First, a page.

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Somalia's parliament elects new speaker

ISSUE 263
Front Page
Index
Headlines

SNM Veterans Demand The Release Of Haatuf Journalists

Somaliland: A Pressing Need for Recognition

Amnesty International Declare Haatuf Journalists As “Prisoners Of Conscience”

'A strategy on Somalia' & Somaliland

West ‘backing the wrong horse’ in Mogadishu peace initiatives

Reporters Without Borders issues its 2007 annual press freedom survey

Somalia's parliament elects new speaker

Somali Islamists threaten AU peacekeepers

Somalia to Talk Peace

Regional Affairs

U.N. Pushes Africans To Send Peacekeepers To Somalia

Somaliland Seeks Recognition, Somali Pres Poses Unity Talks

Editorial
Special Report

International News

Somalia needs African solidarity
South Africa: Letter from the President

Somalia is important to America

Merkel, Mubarak address joint conference

Oil, Not Terrorists, The Reason For US Attack On Somalia

The Quiet War in the Horn of Africa

Discussion on changing political situation in Somalia held in London UK

Understanding 7/7: Al-Qaeda and the Real Trinity of Terror

FEATURES & COMMENTARY

Analysis: Ethiopian Intervention In Somalia In Context

A Strategy On Somalia

Rebuild Somalia To Undercut Warlords

Using Insult Laws is an Insult to the Somaliland Media and Public – the detention and trial of Haatuf Journalists

'A Condemned Woman'
Anna Politkovskaya

Meles Winds It Up in Somalia

Food for thought

Opinions

CIA Rendition Flights Are Currently Active In The Horn

The Neu-Siyadist's Attempt To Build Castle In The Air

The Mirage Victory and Euphoria of War Lord Abdillahi Yusuf and His Cohorts Will Be Short-Lived

The Staggering Failures And Arrogance Of The Current Administration & The Ruling Party

Don't Blame Somaliland, But Learn From It...

How Long The People Of Somaliland Be Hostage To Few People For Their Future

The Nonsense Demands Of The Somali Cabbies In Minneapolis

A road map to lasting peace and prosperity in Somalia


Sheikh Adan Madoobe
Somalia's parliament new speaker Sheikh Adan Madobe

BAIDOA, Somalia, January 31, 2007 (Reuters) - Somalia's parliament elected a new speaker on Wednesday to replace one ousted over his overtures to Islamist rivals defeated by government and Ethiopian troops during a two-week war in December.

Members of parliament voted overwhelmingly in favor of Sheikh Adan Madobe who takes over from Sharif Hassan Sheikh Adan, voted out of office on January 17.

Adan's sacking drew international criticism that President Abdillahi Yusuf's government was missing a crucial post-war opportunity to become more inclusive.

"Sheikh Adan Madobe has received 154 votes, thereby becoming the new speaker of parliament," Deputy Speaker Osman Elmi Boqore told parliament, adding that runner-up Ibrahim Adan Hassan won 54 votes.

Parliament sources said Madobe enjoys support from Yusuf, who arrived in Baidoa on Tuesday evening.

The government, backed by troops and weapons from Ethiopia, drove out the Islamists who had controlled the capital Mogadishu and much of the south for six months.

Former speaker Adan had close ties with Mogadishu businessmen who financed the Somalia Islamic Courts Council. He tried several times to strike peace deals between the government and the Islamists -- moves that infuriated the government.

Runner-up Hassan accepted defeat.

"I have accepted the result and I will work with the new speaker of parliament," he told the house before embracing Madobe amid applause from MPs.

Madobe said in a brief address to parliament: "I wish to congratulate the members of parliament who voted for me, including those who did not vote for me. I promise to be fair and just to all."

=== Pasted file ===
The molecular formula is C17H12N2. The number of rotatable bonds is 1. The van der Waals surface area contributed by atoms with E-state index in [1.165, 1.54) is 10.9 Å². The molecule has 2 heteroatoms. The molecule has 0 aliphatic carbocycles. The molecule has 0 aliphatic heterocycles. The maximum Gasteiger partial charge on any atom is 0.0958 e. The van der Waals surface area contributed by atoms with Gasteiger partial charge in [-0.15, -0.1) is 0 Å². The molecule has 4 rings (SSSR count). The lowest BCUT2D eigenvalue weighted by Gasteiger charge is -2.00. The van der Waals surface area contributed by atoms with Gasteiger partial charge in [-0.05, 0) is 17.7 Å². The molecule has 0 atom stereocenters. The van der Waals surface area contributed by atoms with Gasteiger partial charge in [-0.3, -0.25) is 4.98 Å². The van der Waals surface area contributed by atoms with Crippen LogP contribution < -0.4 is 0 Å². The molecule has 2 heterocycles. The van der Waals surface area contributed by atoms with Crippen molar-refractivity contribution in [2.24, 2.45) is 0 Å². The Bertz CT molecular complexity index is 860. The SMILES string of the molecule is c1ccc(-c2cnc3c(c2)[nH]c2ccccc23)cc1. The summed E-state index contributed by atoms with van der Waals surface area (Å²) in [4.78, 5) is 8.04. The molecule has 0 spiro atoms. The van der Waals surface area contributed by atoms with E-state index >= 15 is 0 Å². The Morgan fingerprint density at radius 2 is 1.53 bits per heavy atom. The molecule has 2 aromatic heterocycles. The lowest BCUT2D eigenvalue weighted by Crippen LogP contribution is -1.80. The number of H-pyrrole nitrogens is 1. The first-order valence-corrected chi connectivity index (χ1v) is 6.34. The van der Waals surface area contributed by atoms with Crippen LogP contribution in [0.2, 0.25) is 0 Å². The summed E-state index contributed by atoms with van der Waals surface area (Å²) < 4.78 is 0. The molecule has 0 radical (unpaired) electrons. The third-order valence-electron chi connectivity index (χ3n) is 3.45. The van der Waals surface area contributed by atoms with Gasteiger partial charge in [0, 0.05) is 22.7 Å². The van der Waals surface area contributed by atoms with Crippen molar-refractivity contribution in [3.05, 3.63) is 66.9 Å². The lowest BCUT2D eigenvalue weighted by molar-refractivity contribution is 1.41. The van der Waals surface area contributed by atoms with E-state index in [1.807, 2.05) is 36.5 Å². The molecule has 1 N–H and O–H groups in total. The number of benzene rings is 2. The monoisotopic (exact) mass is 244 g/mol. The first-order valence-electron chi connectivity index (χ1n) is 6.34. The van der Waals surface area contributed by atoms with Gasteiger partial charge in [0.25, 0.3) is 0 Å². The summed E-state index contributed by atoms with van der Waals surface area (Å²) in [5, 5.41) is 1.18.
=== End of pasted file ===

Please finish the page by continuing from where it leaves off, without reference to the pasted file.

AFRICAN UNION FORCES

As Somalia's transitional government tries to cement political control of the country, African leaders are struggling to build an African Union peacekeeping force for Somalia, which would fill a security vacuum after Ethiopian troops leave.

Ethiopia says its mission is complete and it wants the first AU units to deploy by mid-February. But an AU summit ended on Wednesday in Addis Ababa with a proposed peacekeeping force for Somalia still lacking firm commitments for thousands of troops.

In Mogadishu, reaction to the plan was mixed.

"We badly need the troops. This is a big failure by the African Union. ... We need good leaders in the AU. Once again Africans have failed to solve their own problems," said businessman Abdillahi Sheikh.

But peace activist Abdillahi Mohamed Shirwa disagreed.

"I feel there is no need for the foreign troops, we need reconciliation and consensus building among Somalis," he said.

"The government needs to heal the nation. This is not the right time for a military intervention," he added.

Many African nations are nervous about committing soldiers to one of the world's most dangerous countries where warlords and their gunmen ruled unchecked for 15 years.

The dangers were underlined on Tuesday when a series of blasts rocked northern Mogadishu in an area of the capital where Ethiopian troops are based, security sources and residents said.

Uganda , Nigeria and Burundi have pledged most of the troops so far, with an unknown number also committed by Ghana and Malawi. Zambia is considering a contribution.

A senior Algerian official said his country would provide about 12 transport planes to airlift the troops.

The European Union has released 15 million euros to finance the Somalia peacekeepers.

Speaking in Baidoa, Prime Minister Gedi called on Tuesday for a state of emergency law recently passed by parliament to be implemented, citing the presence of technicals -- pick-up trucks mounted with heavy arms that are Somalia's version of tanks.

"In the next coming hours armed technicals and small arms that do not belong to the government will not be allowed to roam freely," he told parliament.

Source: Reuters


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